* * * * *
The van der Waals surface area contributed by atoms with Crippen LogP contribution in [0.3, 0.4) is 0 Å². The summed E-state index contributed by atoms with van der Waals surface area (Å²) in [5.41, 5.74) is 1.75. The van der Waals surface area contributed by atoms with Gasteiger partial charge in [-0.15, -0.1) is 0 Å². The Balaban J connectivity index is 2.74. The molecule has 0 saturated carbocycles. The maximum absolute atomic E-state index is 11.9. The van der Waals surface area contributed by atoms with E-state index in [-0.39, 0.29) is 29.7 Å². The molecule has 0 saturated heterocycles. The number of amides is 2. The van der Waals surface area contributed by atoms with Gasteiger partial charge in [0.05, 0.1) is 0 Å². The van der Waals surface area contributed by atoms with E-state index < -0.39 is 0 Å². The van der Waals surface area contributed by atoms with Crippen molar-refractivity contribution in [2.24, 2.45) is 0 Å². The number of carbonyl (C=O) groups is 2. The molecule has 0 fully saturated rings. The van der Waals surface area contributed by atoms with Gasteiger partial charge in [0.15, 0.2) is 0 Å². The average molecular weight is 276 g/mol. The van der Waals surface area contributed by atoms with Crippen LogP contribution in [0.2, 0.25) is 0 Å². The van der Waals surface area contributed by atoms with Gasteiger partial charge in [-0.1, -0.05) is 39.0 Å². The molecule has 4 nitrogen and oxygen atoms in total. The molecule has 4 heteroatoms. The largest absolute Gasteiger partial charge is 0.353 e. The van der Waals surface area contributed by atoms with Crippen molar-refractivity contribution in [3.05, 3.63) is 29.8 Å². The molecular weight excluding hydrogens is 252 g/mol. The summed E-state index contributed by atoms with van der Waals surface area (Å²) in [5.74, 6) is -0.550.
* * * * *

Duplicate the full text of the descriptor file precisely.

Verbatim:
The van der Waals surface area contributed by atoms with Crippen LogP contribution in [0.3, 0.4) is 0 Å². The summed E-state index contributed by atoms with van der Waals surface area (Å²) in [5.41, 5.74) is 1.75. The van der Waals surface area contributed by atoms with Gasteiger partial charge in [-0.15, -0.1) is 0 Å². The Balaban J connectivity index is 2.74. The molecule has 0 saturated carbocycles. The maximum absolute atomic E-state index is 11.9. The van der Waals surface area contributed by atoms with E-state index in [-0.39, 0.29) is 29.7 Å². The molecule has 0 saturated heterocycles. The number of amides is 2. The van der Waals surface area contributed by atoms with Gasteiger partial charge in [0.05, 0.1) is 0 Å². The van der Waals surface area contributed by atoms with E-state index < -0.39 is 0 Å². The van der Waals surface area contributed by atoms with Crippen molar-refractivity contribution in [2.24, 2.45) is 0 Å². The number of carbonyl (C=O) groups is 2. The molecule has 0 fully saturated rings. The van der Waals surface area contributed by atoms with Gasteiger partial charge in [0.15, 0.2) is 0 Å². The average molecular weight is 276 g/mol. The van der Waals surface area contributed by atoms with Crippen LogP contribution in [0.2, 0.25) is 0 Å². The van der Waals surface area contributed by atoms with Gasteiger partial charge in [-0.1, -0.05) is 39.0 Å². The molecule has 4 nitrogen and oxygen atoms in total. The molecule has 4 heteroatoms. The largest absolute Gasteiger partial charge is 0.353 e. The van der Waals surface area contributed by atoms with Crippen molar-refractivity contribution in [3.05, 3.63) is 29.8 Å². The molecular weight excluding hydrogens is 252 g/mol. The summed E-state index contributed by atoms with van der Waals surface area (Å²) in [5.74, 6) is -0.550.